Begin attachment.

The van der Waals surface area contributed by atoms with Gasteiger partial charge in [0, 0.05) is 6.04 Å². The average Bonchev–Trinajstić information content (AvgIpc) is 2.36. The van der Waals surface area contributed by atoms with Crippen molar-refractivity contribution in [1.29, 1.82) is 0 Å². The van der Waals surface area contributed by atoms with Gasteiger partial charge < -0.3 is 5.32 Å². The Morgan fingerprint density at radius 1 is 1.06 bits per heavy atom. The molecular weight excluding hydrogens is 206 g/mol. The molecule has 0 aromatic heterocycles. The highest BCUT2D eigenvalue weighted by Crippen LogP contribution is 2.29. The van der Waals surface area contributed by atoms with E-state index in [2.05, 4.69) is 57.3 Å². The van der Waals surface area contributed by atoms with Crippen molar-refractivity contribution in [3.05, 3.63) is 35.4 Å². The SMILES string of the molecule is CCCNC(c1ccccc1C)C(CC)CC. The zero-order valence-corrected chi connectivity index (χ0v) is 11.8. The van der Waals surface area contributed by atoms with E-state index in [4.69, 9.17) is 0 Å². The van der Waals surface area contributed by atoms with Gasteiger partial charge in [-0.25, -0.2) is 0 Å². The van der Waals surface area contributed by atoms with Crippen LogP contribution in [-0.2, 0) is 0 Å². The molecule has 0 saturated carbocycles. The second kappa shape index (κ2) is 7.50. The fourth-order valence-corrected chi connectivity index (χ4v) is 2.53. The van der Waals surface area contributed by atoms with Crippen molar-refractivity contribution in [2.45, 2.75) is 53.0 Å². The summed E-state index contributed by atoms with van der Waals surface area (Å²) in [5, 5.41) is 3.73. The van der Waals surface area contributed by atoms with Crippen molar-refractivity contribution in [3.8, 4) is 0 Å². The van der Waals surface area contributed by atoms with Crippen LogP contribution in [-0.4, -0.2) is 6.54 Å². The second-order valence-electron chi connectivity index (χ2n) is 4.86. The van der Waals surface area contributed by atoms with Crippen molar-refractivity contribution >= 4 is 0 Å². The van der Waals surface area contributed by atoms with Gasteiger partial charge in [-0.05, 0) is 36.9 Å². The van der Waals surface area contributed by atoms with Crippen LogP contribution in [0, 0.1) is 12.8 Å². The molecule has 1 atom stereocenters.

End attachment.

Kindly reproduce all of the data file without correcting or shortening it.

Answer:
The van der Waals surface area contributed by atoms with Gasteiger partial charge in [0, 0.05) is 6.04 Å². The average Bonchev–Trinajstić information content (AvgIpc) is 2.36. The van der Waals surface area contributed by atoms with Crippen molar-refractivity contribution in [1.29, 1.82) is 0 Å². The van der Waals surface area contributed by atoms with Gasteiger partial charge < -0.3 is 5.32 Å². The Morgan fingerprint density at radius 1 is 1.06 bits per heavy atom. The molecular weight excluding hydrogens is 206 g/mol. The molecule has 0 aromatic heterocycles. The highest BCUT2D eigenvalue weighted by Crippen LogP contribution is 2.29. The van der Waals surface area contributed by atoms with E-state index in [2.05, 4.69) is 57.3 Å². The van der Waals surface area contributed by atoms with Crippen molar-refractivity contribution in [3.05, 3.63) is 35.4 Å². The SMILES string of the molecule is CCCNC(c1ccccc1C)C(CC)CC. The zero-order valence-corrected chi connectivity index (χ0v) is 11.8. The van der Waals surface area contributed by atoms with E-state index in [4.69, 9.17) is 0 Å². The van der Waals surface area contributed by atoms with Gasteiger partial charge in [-0.25, -0.2) is 0 Å². The van der Waals surface area contributed by atoms with Crippen LogP contribution in [-0.2, 0) is 0 Å². The molecule has 0 saturated carbocycles. The second kappa shape index (κ2) is 7.50. The fourth-order valence-corrected chi connectivity index (χ4v) is 2.53. The van der Waals surface area contributed by atoms with Crippen molar-refractivity contribution in [2.45, 2.75) is 53.0 Å². The summed E-state index contributed by atoms with van der Waals surface area (Å²) in [5, 5.41) is 3.73. The van der Waals surface area contributed by atoms with Crippen molar-refractivity contribution in [3.8, 4) is 0 Å². The van der Waals surface area contributed by atoms with Crippen LogP contribution in [-0.4, -0.2) is 6.54 Å². The second-order valence-electron chi connectivity index (χ2n) is 4.86. The van der Waals surface area contributed by atoms with Crippen molar-refractivity contribution >= 4 is 0 Å². The van der Waals surface area contributed by atoms with Gasteiger partial charge in [-0.05, 0) is 36.9 Å². The van der Waals surface area contributed by atoms with Crippen LogP contribution in [0, 0.1) is 12.8 Å². The molecule has 1 atom stereocenters.